Two women’s prisons on the chopping block

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From Legislative Gazette:

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By TG Branfalt, Jr.

Bayview and Beacon women’s correctional facilities are on the chopping block in the Executive Budget, which if passed, would mark the eighth and ninth prisons closed by Gov. Andrew Cuomo.

Beacon prison is set to close due to what Cuomo called “inefficiency.” Beacon’s total staff-cost-per-inmate is $69,863, which far exceeds the state benchmark of $34,193 per inmate. Camp Beacon, as it is known, is part of the larger Fishkill Correctional Facility, which would remain open.

Bayview’s total staff-cost-per-inmate is $74,385, also well above the state’s goal.

Bayview, located on the corner of West 20th Street and 11th Avenue in New York City has been sitting empty since its inmates were evacuated before Superstorm Sandy. The inmates were sent to Bedford Hills, a maximum security facility, the medium security Taconic Correctional Facility and Camp Beacon.

The New York City area is home to nearly half of the state’s female inmate population, according to the Department of Corrections and Community Supervision, and more than two-thirds of Bayview’s inmates were New York City residents prior to incarceration. Bayview’s location allowed many of the women to stay closer to their families while serving their time.

“The stakes are high for families separated by prison, especially when that prison is far away from home,” said Tamar Kraft-Stolar, director of the Correctional Association’s Women in Prison Project. “Children are harmed when they can’t see their mothers, and mothers risk not only losing touch with their children, but also sometimes losing their parental rights altogether.”

Nearly 70 percent of incarcerated women are mothers, according to information from DOCCS.

Beacon is a minimum security facility and is one of only two women’s facilities in the state still offering a community work program allowing inmates to earn merit time for early release. The other is Albion Correctional Facility near Rochester, which is nearly eight hours away from New York City. Fulton Prison, closed in 2011, was also a facility with a work release program.

“Work release really works best when people are employed in their home communities,” Kraft-Stolar said. “Reducing work release is not effective. One of the most effective programs DOCCS has to prepare people for successful re-entry.”

The number of inmates in work release programs statewide has dropped by 95 percent in the last 15 years, according to the Correctional Association of New York.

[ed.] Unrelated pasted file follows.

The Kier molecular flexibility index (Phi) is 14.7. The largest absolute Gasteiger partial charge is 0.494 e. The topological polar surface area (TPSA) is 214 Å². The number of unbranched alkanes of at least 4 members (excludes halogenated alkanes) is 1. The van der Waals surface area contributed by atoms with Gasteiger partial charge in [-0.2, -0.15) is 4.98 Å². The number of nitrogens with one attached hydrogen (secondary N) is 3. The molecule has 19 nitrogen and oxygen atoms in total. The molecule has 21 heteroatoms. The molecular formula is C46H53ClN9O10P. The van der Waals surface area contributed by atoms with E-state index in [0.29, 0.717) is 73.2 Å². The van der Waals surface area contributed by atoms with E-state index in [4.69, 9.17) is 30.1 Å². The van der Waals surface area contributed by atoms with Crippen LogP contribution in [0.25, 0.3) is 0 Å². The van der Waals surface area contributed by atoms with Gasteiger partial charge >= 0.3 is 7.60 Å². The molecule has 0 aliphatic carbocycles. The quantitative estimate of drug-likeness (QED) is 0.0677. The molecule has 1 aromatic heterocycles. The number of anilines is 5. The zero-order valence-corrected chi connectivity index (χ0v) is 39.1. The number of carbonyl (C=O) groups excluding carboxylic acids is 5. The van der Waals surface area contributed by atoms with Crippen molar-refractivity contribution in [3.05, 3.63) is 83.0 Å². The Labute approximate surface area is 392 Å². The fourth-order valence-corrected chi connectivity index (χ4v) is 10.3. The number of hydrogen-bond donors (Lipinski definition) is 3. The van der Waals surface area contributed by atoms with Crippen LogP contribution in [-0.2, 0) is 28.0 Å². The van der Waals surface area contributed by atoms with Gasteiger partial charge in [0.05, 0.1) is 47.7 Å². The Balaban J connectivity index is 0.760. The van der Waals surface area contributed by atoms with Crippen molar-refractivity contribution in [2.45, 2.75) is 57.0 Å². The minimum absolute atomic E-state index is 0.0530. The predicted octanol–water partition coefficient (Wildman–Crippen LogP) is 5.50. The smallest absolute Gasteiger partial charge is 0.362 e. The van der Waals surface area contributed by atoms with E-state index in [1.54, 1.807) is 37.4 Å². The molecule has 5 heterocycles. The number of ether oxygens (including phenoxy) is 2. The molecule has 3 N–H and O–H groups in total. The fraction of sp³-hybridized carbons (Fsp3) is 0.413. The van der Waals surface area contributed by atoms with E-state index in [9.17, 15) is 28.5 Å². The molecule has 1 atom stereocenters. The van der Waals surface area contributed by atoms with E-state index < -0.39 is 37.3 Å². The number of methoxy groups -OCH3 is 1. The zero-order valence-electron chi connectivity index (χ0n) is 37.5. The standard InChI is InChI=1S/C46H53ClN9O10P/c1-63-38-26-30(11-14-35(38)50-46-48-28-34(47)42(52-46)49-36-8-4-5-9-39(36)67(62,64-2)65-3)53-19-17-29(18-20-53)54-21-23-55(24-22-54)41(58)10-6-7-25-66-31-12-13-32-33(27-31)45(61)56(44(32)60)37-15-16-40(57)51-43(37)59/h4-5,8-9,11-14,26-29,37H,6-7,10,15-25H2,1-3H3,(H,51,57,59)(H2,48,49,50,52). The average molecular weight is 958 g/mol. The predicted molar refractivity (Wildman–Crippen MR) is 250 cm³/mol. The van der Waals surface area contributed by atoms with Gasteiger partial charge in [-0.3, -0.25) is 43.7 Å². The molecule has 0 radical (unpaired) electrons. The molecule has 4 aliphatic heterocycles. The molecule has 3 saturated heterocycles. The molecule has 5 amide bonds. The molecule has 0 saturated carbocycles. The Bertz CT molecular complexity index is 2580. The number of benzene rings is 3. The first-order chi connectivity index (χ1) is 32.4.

Kraft-Stolar said the conditions at Beacon are more humane than its medium and maximum security counterparts.

The Correctional Association does generally support closing prisons, however, Kraft-Stolar said closing Beacon and Bayview, which are relatively close to New York City and inmates’ families, will cause the disappearance of “some of the best opportunities to maintain a family connection and prepare for successful re-entry.”

“There are aspects of Bedford and Taconic that are better than Bayview,” Kraft-Stolar said. “But there still is that central piece of location.”

The New York State Correctional Officers and Police Benevolent Association President Donn Rowe also expressed concerns regarding the governor’s proposal and the effect it would have on female inmates housed at the locations.

“If approved, the governor’s budget would close the only remaining female correctional facility south of the Tappan Zee Bridge,” Rowe said in a statement. “… Bayview and Beacon have alcohol and substance abuse programs, in addition to work release programs, both of which help inmates re-enter society.”

In the statement, Rowe also expressed concern for the relocation of inmates if the two facilities are closed, saying it would lead to overpopulation.

Kraft-Stolar disagreed, and said women’s prisons are operating well below capacity.

According to numbers provided by DOCCS, there are currently six female facilities in operation with 2,268 inmates and 3,078 available beds. The female prisoner population declined 40 percent from 3,842 to 2,301 between Dec. 31, 1996 and Dec 31, 2012.